Documenting the sounds of a city

Nolan Matthews
July 5, 2012
This article was published more than 2 years ago.
Est. Reading Time: 2 minutes

Local group Canadian Winter is a favourite of Cody Lanktree. Their music is featured in a trailer for Lankree’s film.

“A couple of years ago, there was a situation where a busker got arrested downtown, for busking,” recalled Cody Lanktree, director of HamiltonSeen, a promotional company that seems to involve itself in all things media creation, marketing and design.

“The musicians of Hamilton were all, ‘Oh, we can’t have this here. This is a place where music happens and artists are loved. How could this happen here, of all places?’” said Lanktree about the public response to the busker’s arrest.

Lanktree, like many others looking to set injustices right, created a Facebook group, which he called “Busker Crawl.” More than 80 musicians performed on James Street, he said. The City ultimately changed its bylaws to allow busking.

The public reaction to the busker’s arrest seem to show that music is a (perhaps surprisingly) significant part of Hamilton’s identity – significant enough that Lanktree has decided to make a documentary about the city’s music scene.

Lanktree’s film, Seen – A Document(ary) of the Hamilton Music Scene, almost didn’t happen.

“I was considering leaving Hamilton,” said Lanktree.

“A relationship had ended, and I was thinking maybe this is my time to take a step out into something else, and I was thinking about making travel documentaries,” he recalled. “I was looking at prices to fly to the Philippines. I’d gotten that far, and it was way too expensive, which was part of my decision not to leave yet.

“I realized that I’d spent the last three and a half years here in Hamilton making a lot of really great friends in the music scene, and I was like, ‘I should do something with that before I go,’ and this is me doing something with that before I go,” said Lanktree, who was quick to modesty.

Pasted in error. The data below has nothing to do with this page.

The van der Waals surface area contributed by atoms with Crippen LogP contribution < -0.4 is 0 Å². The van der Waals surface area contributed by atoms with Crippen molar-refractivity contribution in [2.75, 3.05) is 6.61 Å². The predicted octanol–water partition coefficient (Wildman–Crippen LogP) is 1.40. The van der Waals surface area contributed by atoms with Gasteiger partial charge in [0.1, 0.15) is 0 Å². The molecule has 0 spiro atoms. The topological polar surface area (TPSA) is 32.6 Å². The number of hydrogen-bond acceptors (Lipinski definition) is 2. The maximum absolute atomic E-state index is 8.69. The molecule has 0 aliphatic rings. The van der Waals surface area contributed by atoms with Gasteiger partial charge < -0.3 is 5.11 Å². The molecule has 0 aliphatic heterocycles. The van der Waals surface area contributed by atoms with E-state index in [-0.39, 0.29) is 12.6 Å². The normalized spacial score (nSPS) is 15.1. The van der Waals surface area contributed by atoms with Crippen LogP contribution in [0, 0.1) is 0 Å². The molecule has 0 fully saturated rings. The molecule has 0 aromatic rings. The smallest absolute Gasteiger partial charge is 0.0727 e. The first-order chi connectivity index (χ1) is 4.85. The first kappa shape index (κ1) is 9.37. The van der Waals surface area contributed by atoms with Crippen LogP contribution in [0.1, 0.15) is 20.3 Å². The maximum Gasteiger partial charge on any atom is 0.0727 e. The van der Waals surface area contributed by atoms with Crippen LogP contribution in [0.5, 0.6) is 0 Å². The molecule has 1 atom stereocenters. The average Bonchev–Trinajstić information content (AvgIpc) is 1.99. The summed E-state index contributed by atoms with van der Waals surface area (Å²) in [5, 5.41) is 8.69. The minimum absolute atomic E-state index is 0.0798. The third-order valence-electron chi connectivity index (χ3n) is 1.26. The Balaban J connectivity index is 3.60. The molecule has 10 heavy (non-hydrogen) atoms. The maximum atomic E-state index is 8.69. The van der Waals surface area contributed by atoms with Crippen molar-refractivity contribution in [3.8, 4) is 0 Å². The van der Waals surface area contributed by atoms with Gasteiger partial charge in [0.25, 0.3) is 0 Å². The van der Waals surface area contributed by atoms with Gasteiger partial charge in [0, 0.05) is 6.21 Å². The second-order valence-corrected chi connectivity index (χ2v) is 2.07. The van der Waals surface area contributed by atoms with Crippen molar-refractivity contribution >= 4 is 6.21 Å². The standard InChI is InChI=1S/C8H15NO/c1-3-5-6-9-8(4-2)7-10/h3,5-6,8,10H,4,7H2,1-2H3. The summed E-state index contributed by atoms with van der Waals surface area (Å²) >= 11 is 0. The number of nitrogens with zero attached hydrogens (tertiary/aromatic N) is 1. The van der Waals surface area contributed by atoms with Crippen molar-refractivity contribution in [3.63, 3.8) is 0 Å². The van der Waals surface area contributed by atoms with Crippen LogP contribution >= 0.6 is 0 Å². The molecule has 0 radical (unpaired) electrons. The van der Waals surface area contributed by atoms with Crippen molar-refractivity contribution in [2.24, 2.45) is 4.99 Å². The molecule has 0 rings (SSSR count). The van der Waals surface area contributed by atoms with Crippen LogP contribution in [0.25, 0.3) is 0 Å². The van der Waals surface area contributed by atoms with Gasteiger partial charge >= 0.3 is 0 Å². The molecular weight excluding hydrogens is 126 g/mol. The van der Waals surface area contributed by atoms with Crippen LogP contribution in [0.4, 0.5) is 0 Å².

“I don’t want to say that I’m giving something back or anything like that. That would be kind of silly.”

Today, it seems like the Internet has made the idea of a local music scene seem outdated; will we really have another Seattle grunge explosion?

Lanktree believes that local scenes will always be important.

“In Hamilton, if you go to any show, half the audience is musicians, so what could more directly influence you than the people that you’re seeing every Saturday night?” he said.

“There’s an immediacy related to how direct your relationship is to something. If the woman that you love writes a beautiful song for you, that’s the greatest song you’ve ever heard.”

There’s been big support of Lanktree’s film from Hamiltonians, and on June 30, a group of the city’s musicians played a fundraiser show at the Casbah for Lanktree’s documentary.

“There was just a certain point last Saturday night at the fundraiser I looked around the room and I recognized half the people there, and just thought that the rest of these people are here because they believe in what the music of Hamilton is. Very rarely in life do you get opportunities to be filled with hope about what it is that you want to accomplish.”

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